It’s school holidays after a veeeerry long term here in Victoria.
I’ve heard from mums and dads in both of our clinics that their kids are exhausted – with Easter being so late, the term dragged on for a couple of more weeks than usual.
Whilst the kids will likely spend this week hibernating and restoring their energy reserves, it’s only a matter of time until they’re uttering the inevitable words – “I’m boooorreeeddd.”
Depending on your child, they’re likely to have preferences as to how they spend their spare time – so we’ve divided our advice into that for active or passive pursuits.
Such as: Bike riding, tree climbing, Scooter riding.
Science says that activity and exercise is a great buffer for pain. Moving muscles, getting the blood pumping, oxygenating bodies, releasing endorphins – there’s lots of physiological ways that movement and exercise helps to reduce and prevent discomfort and pain.
We do however, inevitably see a few school holiday injuries in the clinic – the most common being a sprain to a wrist or ankle after falling off a bike or scooter.
A sprain is an overstretch of ligaments which support a joint. This can be very painful and sometimes become quite bruised or swollen, but in most instances heal quite quickly and has no long term ramifications. If your child has had a fall and is complaining of pain in a joint, it’s worth bringing them in for an assessment, so that we can ascertain if an Xray is required.
If you child falls and sprains a wrist or ankle, the general advice in the short term used to be RICE – Rest, Ice, Compression, Elevation. Whilst this approach will alleviate pain in the time immediately post injury, there are some concerns that it is not the most useful way to speed up the healing process of the joint. Scientifically, the jury is still kind of out, but the most accepted and most sensible way to approach sprains is now the POLICE method – Protect, Optimally Load, Ice, Compress and Elevate.
You’ll notice that REST has been replaced with PROTECT and OPTIMALLY LOAD. All this means is that we should be attempting to place sensible and tolerable amounts of weight through an injured joint as soon as is practical. This doesn’t mean we tell a child with a black and blue ankle to start walking around without crutches when the pain is still severe – but we would get them gently drawing circles with their foot, or perhaps practicing standing with both feet on the ground and holding onto the wall for support. Gentle movement improves blood flow, helps carry nutrients and immune cells to the area which help with healing, and helps to prevent weakening or deconditioning of the muscles close by. It also helps to prevent the injured person from becoming too protective or scared of their limb, which may influence their pain and injury risk in the longer term.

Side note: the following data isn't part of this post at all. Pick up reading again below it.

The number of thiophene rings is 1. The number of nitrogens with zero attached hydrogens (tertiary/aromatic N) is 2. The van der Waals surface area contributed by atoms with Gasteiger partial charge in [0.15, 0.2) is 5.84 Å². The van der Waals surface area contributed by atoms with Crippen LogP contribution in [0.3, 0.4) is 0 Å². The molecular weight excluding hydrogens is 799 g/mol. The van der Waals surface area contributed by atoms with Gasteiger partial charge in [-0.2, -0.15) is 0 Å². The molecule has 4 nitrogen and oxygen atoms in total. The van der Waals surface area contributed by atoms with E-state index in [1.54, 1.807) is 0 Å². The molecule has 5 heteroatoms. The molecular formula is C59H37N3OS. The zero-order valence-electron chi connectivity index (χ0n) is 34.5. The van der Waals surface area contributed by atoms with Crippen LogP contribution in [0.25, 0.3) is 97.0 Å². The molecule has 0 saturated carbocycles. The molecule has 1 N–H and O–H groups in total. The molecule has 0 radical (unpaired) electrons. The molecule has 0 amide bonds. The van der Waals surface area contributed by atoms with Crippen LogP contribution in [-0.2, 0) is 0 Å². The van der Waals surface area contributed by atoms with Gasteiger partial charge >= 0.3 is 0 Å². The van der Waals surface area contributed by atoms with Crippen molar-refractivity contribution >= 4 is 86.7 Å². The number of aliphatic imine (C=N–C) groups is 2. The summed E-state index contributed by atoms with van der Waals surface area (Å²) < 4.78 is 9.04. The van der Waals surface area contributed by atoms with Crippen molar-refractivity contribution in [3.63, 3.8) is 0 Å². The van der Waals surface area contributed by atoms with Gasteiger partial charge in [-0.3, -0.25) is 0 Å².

If your child injures themselves, pop in to the clinic so that we can advise you of some sensible ways to gently exercise their joint, to get them back into tip top shape ASAP!
If your child is a Fortnite devote or loves their screen time, they’re also at risk of developing discomfort in certain circumstances. As mentioned above, exercise and movement helps to buffer people against pain. Sedentary behaviours can sometimes lead to deconditioning of musculature, which in itself doesn’t cause pain but could predispose injury. Spending time in prolonged positions, no matter how “good” a posture is, can also cause nagging discomfort in supportive muscles – usually around the neck and upper back.
To avoid this, try your best to have allocated time limits for device use. The current Australian exercise guidelines for children aged 5-17 state:
- Accumulating 60 minutes or more of moderate to vigorous physical activity per day involving mainly aerobic activities.
- Several hours of a variety of light physical activities;
- Activities that are vigorous, as well as those that strengthen muscle and bone should be incorporated at least 3 days per week.
- To achieve greater health benefits, replace sedentary time with additional moderate to vigorous physical activity, while preserving sufficient sleep.
- Break up long periods of sitting as often as possible.
- Limit sedentary recreational screen time to no more than 2 hours per day.
- When using screen-based electronic media, positive social interactions and experiences are encouraged.
- An uninterrupted 9 to 11 hours of sleep per night for those aged 5–13 years and 8 to 10 hours per night for those aged 14–17 years.
- Have consistent bed and wake-up times.
It is a great idea to schedule exercise first, then fit the allocated screen time around the exercise. Whilst the guidelines state that no more than 2 hours screen time is optimal, it is preferable to break this down into chunks of no more than 30 minutes, as muscle fatigue starts to creep in after half an hour.
There are apps available to help monitor and limit your child’s screen time, and whilst this is an American website, there are some good examples:
If your child is experiencing discomfort after long hours on their device, let us help! Bring them in for an opinion and some friendly advice, and perhaps some fun exercise tips that they’ll actually enjoy!